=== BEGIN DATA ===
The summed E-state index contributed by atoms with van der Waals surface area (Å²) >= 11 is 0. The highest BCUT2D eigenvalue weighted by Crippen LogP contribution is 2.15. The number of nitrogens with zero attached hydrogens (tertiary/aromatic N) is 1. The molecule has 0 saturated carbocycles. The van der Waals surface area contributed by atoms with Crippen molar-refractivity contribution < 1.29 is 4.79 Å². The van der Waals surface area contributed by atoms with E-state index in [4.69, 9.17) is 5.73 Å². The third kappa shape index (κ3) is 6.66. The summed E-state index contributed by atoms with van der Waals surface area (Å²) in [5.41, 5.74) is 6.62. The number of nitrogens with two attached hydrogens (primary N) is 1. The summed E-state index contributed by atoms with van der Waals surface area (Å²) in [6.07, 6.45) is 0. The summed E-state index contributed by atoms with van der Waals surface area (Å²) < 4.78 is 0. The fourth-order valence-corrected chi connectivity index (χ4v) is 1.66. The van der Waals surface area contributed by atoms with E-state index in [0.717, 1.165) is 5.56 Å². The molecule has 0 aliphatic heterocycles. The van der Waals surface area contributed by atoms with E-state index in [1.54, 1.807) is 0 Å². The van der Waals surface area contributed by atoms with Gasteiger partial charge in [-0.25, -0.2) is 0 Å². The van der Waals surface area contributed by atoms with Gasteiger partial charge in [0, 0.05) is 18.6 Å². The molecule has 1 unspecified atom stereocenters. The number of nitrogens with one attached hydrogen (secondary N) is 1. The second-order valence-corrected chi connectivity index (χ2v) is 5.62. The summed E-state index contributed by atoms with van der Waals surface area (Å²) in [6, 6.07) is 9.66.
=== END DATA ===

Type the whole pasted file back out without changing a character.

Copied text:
The summed E-state index contributed by atoms with van der Waals surface area (Å²) >= 11 is 0. The highest BCUT2D eigenvalue weighted by Crippen LogP contribution is 2.15. The number of nitrogens with zero attached hydrogens (tertiary/aromatic N) is 1. The molecule has 0 saturated carbocycles. The van der Waals surface area contributed by atoms with Crippen molar-refractivity contribution < 1.29 is 4.79 Å². The van der Waals surface area contributed by atoms with E-state index in [4.69, 9.17) is 5.73 Å². The third kappa shape index (κ3) is 6.66. The summed E-state index contributed by atoms with van der Waals surface area (Å²) in [5.41, 5.74) is 6.62. The number of nitrogens with two attached hydrogens (primary N) is 1. The summed E-state index contributed by atoms with van der Waals surface area (Å²) in [6.07, 6.45) is 0. The summed E-state index contributed by atoms with van der Waals surface area (Å²) < 4.78 is 0. The fourth-order valence-corrected chi connectivity index (χ4v) is 1.66. The van der Waals surface area contributed by atoms with E-state index in [0.717, 1.165) is 5.56 Å². The molecule has 0 aliphatic heterocycles. The van der Waals surface area contributed by atoms with E-state index in [1.54, 1.807) is 0 Å². The van der Waals surface area contributed by atoms with Gasteiger partial charge in [-0.25, -0.2) is 0 Å². The van der Waals surface area contributed by atoms with Gasteiger partial charge in [0, 0.05) is 18.6 Å². The molecule has 1 unspecified atom stereocenters. The number of nitrogens with one attached hydrogen (secondary N) is 1. The second-order valence-corrected chi connectivity index (χ2v) is 5.62. The summed E-state index contributed by atoms with van der Waals surface area (Å²) in [6, 6.07) is 9.66.